Using social information to guide action: Infants' locomotion over slippery slopes

Research output: Contribution to journalArticlepeer-review

Abstract

In uncertain situations such as descending challenging slopes, social signals from caregivers can provide infants with important information for guiding action. Previous work showed that 18-month-old walking infants use social information selectively, only when risk of falling is uncertain. Experiment 1 was designed to alter infants' region of uncertainty for walking down slopes. Slippery Teflon-soled shoes drastically impaired 18-month-olds' ability to walk down slopes compared with walking barefoot or in standard crepe-soled shoes, shifting the region of uncertainty to a shallower range of slopes. In Experiment 2, infants wore Teflon-soled shoes while walking down slopes as their mothers encouraged and discouraged them from walking. Infants relied on social information on shallow slopes, even at 0≥, where the probability of walking successfully was uncertain in the Teflon-soled shoes. Findings indicate that infants' use of social information is dynamically attuned to situational factors and the state of their current abilities.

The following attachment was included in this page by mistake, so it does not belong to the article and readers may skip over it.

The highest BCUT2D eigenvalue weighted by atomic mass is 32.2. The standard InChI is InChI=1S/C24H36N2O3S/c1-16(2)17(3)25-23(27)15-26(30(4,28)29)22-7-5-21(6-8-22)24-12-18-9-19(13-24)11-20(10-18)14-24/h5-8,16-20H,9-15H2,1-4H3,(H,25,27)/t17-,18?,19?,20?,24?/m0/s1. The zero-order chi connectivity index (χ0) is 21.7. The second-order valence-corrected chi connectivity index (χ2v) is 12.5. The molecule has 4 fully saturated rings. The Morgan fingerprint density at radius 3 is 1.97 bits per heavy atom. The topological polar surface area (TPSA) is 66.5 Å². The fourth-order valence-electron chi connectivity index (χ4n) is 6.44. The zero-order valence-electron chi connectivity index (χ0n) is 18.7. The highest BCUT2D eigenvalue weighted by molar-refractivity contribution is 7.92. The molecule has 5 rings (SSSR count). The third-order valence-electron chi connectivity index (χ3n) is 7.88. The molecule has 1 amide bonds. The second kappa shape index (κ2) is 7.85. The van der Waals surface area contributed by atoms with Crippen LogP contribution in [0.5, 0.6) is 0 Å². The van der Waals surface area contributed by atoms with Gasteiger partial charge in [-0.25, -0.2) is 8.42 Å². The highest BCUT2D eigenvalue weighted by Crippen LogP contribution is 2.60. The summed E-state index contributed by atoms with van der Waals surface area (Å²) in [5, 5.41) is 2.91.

Original languageEnglish (US)
Pages (from-to)1033-1042
Number of pages10
JournalNeural Networks
Volume23
Issue number8-9
DOIs
StatePublished - Oct 2010

Keywords

  • Communication
  • Infant locomotion
  • Perceptual exploration
  • Social cognition
  • Walking

ASJC Scopus subject areas

  • Cognitive Neuroscience
  • Artificial Intelligence

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